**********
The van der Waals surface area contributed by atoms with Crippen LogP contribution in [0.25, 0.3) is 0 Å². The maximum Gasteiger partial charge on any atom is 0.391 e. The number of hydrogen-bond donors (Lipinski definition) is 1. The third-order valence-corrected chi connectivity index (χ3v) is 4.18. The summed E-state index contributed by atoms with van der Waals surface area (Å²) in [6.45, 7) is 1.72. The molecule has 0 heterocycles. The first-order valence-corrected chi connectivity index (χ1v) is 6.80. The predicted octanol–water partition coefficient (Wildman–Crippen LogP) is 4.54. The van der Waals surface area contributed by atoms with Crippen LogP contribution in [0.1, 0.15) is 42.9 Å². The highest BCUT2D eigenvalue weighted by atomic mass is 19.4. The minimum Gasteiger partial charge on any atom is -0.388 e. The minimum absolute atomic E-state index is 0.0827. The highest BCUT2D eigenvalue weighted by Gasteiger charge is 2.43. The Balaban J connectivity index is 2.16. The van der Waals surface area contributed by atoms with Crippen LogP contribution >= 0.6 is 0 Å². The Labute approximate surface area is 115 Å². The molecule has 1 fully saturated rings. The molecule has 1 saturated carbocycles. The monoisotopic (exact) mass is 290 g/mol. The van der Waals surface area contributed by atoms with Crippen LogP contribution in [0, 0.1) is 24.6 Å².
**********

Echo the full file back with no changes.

The van der Waals surface area contributed by atoms with Crippen LogP contribution in [0.25, 0.3) is 0 Å². The maximum Gasteiger partial charge on any atom is 0.391 e. The number of hydrogen-bond donors (Lipinski definition) is 1. The third-order valence-corrected chi connectivity index (χ3v) is 4.18. The summed E-state index contributed by atoms with van der Waals surface area (Å²) in [6.45, 7) is 1.72. The molecule has 0 heterocycles. The first-order valence-corrected chi connectivity index (χ1v) is 6.80. The predicted octanol–water partition coefficient (Wildman–Crippen LogP) is 4.54. The van der Waals surface area contributed by atoms with Crippen LogP contribution in [0.1, 0.15) is 42.9 Å². The highest BCUT2D eigenvalue weighted by atomic mass is 19.4. The minimum Gasteiger partial charge on any atom is -0.388 e. The minimum absolute atomic E-state index is 0.0827. The highest BCUT2D eigenvalue weighted by Gasteiger charge is 2.43. The Balaban J connectivity index is 2.16. The van der Waals surface area contributed by atoms with Crippen LogP contribution >= 0.6 is 0 Å². The Labute approximate surface area is 115 Å². The molecule has 1 fully saturated rings. The molecule has 1 saturated carbocycles. The monoisotopic (exact) mass is 290 g/mol. The van der Waals surface area contributed by atoms with Crippen LogP contribution in [0, 0.1) is 24.6 Å².